Past, present and future are only subway stops apart in Tokyo, where you can stroll past Buddhist temples in Asakusa and the imperial palace in Marunuchi, recall geisha days in Roppongi bars and hostess clubs, see the latest in startups and street fashion in Shibuya, and glimpse ahead of the curve with gadgets and underground anime in the Electric Town of Akihabara.
Getting Around Tokyo
The best way to get around Tokyo is by subway or train. The system is incredibly efficient. The only downside to the subway and train system is that it shuts down nightly between midnight and 1 a.m. and doesn't start again until 5 or 6 a.m. Be careful when staying out late as Japan's subways and trains are known to stop half-way through their routes, leaving travelers stranded and facing an expensive cab ride. Check to see if you qualify for a Japan Rail Pass ( before you depart for Japan. There are two classes: "Green" and "Ordinary" (Green indicates a first-class experience). Passes can be purchased for 7, 14, and 21 days.
Nearby Airports
  • Narita International Airport-NRT
  • Haneda International Airport-HND
Airport Taxis
  • $200 from Narita International Airport
  • $30 from Haneda International Airport
Things to Do and See in Tokyo
Japan's answer to Park Avenue, Ginza is the country's most upscale shopping district, with flagship stores for Chanel, Gucci, Louis Vuitton, and Tiffany. Ginza is best enjoyed on weekends when the district's main street is converted into a pedestrian mall and street entertainers perform. Ginza is close to the Tsukiji district, home to the world's largest seafood auction, where visitors can watch restaurateurs competing to score the best fish.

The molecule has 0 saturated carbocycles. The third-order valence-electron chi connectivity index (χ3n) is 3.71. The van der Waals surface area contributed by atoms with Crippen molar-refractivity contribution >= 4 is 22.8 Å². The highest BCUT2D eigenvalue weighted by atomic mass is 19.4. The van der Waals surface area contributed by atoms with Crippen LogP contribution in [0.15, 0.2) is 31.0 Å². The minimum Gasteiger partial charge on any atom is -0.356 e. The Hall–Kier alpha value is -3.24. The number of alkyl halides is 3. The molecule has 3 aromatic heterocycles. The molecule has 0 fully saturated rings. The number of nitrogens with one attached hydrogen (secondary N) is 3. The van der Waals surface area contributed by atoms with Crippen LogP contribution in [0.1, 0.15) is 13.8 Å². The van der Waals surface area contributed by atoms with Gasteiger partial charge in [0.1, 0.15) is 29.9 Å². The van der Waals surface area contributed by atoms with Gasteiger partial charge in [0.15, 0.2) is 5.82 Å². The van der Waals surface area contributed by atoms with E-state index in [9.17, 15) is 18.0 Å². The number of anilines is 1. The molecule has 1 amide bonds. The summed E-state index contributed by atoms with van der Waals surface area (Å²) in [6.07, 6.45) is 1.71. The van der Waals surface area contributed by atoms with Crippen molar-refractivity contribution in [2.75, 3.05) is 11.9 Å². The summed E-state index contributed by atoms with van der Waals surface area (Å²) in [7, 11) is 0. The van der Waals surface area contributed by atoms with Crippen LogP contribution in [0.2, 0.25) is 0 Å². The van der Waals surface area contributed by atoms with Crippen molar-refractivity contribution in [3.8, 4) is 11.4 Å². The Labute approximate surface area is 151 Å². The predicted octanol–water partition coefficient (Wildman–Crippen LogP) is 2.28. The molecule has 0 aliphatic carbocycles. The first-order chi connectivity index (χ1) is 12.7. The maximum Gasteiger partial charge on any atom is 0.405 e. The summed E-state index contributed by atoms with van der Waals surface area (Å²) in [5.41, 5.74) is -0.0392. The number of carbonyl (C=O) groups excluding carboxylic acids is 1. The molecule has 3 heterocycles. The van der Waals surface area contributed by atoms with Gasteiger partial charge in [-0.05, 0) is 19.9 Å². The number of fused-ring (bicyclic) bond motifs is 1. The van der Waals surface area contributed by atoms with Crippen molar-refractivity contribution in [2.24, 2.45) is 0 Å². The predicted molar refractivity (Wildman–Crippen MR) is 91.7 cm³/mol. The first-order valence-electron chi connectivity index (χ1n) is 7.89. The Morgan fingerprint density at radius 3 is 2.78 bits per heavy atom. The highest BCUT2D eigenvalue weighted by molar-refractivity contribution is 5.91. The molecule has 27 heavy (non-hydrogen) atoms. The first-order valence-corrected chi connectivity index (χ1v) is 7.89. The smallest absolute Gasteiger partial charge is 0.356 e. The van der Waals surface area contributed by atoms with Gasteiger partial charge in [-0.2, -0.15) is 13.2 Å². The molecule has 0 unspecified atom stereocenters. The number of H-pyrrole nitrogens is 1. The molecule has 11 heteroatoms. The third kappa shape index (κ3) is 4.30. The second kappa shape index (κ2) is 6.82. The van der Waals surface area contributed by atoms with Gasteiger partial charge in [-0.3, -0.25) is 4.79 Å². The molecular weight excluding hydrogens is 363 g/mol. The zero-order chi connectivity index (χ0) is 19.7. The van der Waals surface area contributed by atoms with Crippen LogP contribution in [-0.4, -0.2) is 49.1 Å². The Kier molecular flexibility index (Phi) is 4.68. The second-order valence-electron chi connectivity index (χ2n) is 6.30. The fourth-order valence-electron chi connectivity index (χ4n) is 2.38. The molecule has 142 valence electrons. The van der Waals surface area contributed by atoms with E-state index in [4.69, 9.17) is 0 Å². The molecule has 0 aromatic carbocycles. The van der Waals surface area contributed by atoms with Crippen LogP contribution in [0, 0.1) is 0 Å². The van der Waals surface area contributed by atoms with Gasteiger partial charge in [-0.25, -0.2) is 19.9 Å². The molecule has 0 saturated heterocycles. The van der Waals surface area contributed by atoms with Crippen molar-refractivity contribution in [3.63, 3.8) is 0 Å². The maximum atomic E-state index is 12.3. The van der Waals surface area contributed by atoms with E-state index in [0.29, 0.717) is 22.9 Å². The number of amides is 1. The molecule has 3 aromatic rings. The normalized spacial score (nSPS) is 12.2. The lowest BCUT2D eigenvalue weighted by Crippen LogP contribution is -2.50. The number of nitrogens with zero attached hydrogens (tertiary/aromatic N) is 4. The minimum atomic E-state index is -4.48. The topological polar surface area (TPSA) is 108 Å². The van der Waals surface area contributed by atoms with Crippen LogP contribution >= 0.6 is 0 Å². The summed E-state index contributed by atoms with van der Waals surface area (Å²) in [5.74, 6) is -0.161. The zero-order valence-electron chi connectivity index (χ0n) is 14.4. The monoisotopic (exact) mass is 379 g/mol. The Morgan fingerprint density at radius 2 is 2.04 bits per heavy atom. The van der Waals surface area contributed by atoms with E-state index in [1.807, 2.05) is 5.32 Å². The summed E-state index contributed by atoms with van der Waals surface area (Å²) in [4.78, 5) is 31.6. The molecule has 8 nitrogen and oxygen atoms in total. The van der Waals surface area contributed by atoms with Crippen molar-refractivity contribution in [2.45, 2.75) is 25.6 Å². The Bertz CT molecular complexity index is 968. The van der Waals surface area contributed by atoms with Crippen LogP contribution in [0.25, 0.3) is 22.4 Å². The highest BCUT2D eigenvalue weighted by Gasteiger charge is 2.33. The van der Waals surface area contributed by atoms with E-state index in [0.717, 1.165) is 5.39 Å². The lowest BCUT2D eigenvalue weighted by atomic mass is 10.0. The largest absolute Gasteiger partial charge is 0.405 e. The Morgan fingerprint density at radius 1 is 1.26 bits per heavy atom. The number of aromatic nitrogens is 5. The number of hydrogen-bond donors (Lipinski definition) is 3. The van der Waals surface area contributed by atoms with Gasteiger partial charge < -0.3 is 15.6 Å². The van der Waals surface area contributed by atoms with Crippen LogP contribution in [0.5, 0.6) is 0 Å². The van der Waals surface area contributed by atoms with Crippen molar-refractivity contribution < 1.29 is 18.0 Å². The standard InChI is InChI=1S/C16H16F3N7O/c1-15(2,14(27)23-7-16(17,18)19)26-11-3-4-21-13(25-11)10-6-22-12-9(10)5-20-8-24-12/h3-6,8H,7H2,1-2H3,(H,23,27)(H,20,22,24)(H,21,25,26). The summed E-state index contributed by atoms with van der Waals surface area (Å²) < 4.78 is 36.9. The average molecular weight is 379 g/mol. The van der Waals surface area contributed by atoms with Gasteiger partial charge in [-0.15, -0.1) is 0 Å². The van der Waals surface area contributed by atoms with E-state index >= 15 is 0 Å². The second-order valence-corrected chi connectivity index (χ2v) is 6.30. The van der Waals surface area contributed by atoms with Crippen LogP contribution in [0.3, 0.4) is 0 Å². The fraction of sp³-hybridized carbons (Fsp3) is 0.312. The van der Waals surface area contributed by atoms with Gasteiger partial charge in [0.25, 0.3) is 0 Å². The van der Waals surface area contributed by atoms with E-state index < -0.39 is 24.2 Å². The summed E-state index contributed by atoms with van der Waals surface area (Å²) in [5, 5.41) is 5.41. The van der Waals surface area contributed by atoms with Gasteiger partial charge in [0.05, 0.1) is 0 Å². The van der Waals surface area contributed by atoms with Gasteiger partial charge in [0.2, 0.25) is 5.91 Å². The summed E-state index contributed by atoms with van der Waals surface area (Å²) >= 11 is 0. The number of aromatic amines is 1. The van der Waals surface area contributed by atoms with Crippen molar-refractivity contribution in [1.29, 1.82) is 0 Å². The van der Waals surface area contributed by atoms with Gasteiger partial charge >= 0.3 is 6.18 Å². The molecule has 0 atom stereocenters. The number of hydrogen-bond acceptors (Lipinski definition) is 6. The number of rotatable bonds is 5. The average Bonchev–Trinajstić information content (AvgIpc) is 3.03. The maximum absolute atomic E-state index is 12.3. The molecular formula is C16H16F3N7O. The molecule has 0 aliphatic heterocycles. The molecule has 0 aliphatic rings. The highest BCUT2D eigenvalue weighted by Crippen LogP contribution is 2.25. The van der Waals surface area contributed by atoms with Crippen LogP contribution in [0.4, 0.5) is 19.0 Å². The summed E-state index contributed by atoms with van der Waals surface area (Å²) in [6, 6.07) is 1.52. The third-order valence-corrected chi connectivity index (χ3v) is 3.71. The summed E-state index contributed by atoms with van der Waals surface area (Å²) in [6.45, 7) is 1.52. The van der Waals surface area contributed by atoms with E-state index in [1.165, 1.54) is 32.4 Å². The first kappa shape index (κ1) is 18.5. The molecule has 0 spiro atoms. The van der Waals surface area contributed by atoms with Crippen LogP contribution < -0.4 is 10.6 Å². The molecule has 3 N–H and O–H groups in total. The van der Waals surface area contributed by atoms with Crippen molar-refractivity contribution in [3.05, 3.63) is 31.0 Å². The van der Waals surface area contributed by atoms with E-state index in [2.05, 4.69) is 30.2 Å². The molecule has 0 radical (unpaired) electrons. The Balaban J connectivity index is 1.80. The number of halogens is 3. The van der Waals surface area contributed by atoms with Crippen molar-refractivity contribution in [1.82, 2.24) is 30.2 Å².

Outsiders might view Hibiya as a sleepy, leafy district, but this is power central. Located immediately west of Ginza, Hibiya is the seat of Japan's federal government. Footsteps from the sprawling Hibiya Park is Japan's Diet Building, where the nation's House of Representatives and House of Councilors convene. The park itself hosts festivals and other cultural activities almost weekly. West of the Diet are many of the nation's ministries and other government facilities, along with the prime minister's residence. The Imperial Palace and a section of its moat is located immediately north of the Hibiya district, though most will access the gardens of the Palace through the Marunuchi district to the northwest.
Dubbed Electric Town, Akihabara is world-renowned as Japan's hub for electronics. From ultra-sleek computers to flashy personal electronics not found anywhere else, the district is home to hundreds of stores. Computer superchain Sofmap has nearly a dozen stores here in less than a square mile, each offering a different product genre, with some employees that are conversant in English. Laox is the neighborhood's most prominent duty-free store, featuring the latest cameras, home entertainment gear, and appliances. For anime fans, Akihabara sells underground comics in underground stores, and costumed characters patrol the streets on weekends.
Shibuya is one of Tokyo's younger and trendier districts. Known for launching domestic and international fashion trends, Shibuya is frequented by students and fashionistas in their early 20s and 30s. In more recent years, a number of new media startups and gaming ventures have launched or relocated to the area, earning it the moniker "Bit Valley." Outside of the district's main train station, Shibuya crossing is a major intersection that serves as a street fashion hub and offers a 360-degree view of the district's most prominent landmarks. Heavily trafficked Hachiko crossing is named after a wistful story about a dog that waited years at the station for his late master to return.